Artblog Celebrating 20 Years!   Support Us Today!

Headlong dances with Marie Laurencin at the Barnes Foundation

Virginia Maksymowicz sees a performance at the Barnes Foundation resulting from a collaboration between the Barnes and Headlong Dance Theater, wherein three dancers interacted with and responded to the works of Marie Laurencin in a dance choreographed by Headlong's David Brick and Norma Porter. Virginia comments that the dancers moved throughout the galleries in "a manner that was both ethereally beautiful and mildly disturbing, aptly mirroring the work of the hard-to-categorize French painter, Laurencin. The exhibit closed at the Barnes on Jan. 21, 2024.

sponsored
A painting that is stylized appears to show a group of women and animals together in a circular swirl in the middle of a soft, abstracted landscape that the figures are hovering above.
Marie Laurencin. The Does (Les biches), 1923. Stage curtain design for the ballet Les biches. Musée de l’Orangerie, Paris. Museum purchase. Artwork © Fondation Foujita / Artists Rights Society (ARS), New York / ADAGP, Paris 2023. Image © RMN-Grand Palais / Art Resource, NY. Photo with permission, Barnes Foundation

On Thursday evening, January 18, the Barnes Foundation’s exhibition, Marie Laurencin: Sapphic Paris, culminated with a fitting performance by Headlong Dance Theater. In “Horse Woman: Making a World of One’s Own,” dancers Courtney Henry, Saturn Freeman and Jungwoong Kim wound their way through the galleries and the open space of the Annenberg Court in a manner that was both ethereally beautiful and mildly disturbing, aptly mirroring the work of the hard-to-categorize French painter.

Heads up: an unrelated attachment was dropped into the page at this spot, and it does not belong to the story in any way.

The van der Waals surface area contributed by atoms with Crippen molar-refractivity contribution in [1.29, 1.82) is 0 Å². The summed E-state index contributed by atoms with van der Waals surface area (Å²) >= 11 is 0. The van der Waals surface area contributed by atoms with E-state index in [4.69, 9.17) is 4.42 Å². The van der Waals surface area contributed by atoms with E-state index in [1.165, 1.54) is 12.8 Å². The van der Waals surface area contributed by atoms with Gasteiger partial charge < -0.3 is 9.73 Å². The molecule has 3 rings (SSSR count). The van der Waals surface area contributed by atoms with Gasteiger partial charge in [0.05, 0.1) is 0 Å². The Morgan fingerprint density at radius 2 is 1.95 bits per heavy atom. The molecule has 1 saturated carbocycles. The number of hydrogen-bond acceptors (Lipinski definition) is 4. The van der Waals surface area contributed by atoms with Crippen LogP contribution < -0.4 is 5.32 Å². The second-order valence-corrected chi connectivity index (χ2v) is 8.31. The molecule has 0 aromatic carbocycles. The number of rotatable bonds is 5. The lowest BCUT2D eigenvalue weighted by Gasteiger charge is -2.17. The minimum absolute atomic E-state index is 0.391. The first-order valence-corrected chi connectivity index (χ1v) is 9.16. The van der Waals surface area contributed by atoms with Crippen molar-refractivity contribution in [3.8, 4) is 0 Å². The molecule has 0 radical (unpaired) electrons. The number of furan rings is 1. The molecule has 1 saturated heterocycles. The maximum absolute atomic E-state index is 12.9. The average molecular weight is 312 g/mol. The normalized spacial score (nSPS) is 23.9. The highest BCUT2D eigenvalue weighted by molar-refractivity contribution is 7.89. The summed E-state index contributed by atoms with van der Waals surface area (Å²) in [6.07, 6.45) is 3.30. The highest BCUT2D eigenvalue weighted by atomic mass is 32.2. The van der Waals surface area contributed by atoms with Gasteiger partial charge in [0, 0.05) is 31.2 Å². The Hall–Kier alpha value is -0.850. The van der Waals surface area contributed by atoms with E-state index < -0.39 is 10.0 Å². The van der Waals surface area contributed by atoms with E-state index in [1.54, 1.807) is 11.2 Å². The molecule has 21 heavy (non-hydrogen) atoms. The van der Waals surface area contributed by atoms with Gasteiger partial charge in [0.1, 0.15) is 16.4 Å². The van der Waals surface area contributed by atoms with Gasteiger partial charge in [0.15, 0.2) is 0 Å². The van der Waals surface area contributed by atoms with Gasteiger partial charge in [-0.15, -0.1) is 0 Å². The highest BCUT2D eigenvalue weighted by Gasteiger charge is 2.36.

Although Marie Laurencin (1883–1956) might have been, as the Barnes’ press release states, “a fixture of the contemporary art scene in prewar Paris,” it has been more than thirty years since there has been a monographic exhibition of her work in the U.S. on this scale. Curators Simonetta Fraquelli and Cindy Kang put together an expansive survey, borrowing pieces from institutions ranging from the Metropolitan Museum in New York to the Centre Pompidou in Paris to the Marie Laurencin Museum in Tokyo.

The Barnes has embarked upon several interdisciplinary art initiatives recently, and combining dance with the visual arts is one of their approaches. This past summer, Brendan Fernandes’ dance piece, “Returning to Before,” was performed as a response to the exhibition, William Edmondson — A Monumental Vision. Unlike the Edmondson show, however, which was essentially mounted in one large gallery, Laurencin’s paintings were distributed throughout a series of interconnected, smaller spaces. This posed a particular challenge for Headlong’s choreographers, David Brick and Norma Porter. Their solution was to have both the individual dancers, or the trio together, wander through the exhibition, rather than present a focused performance.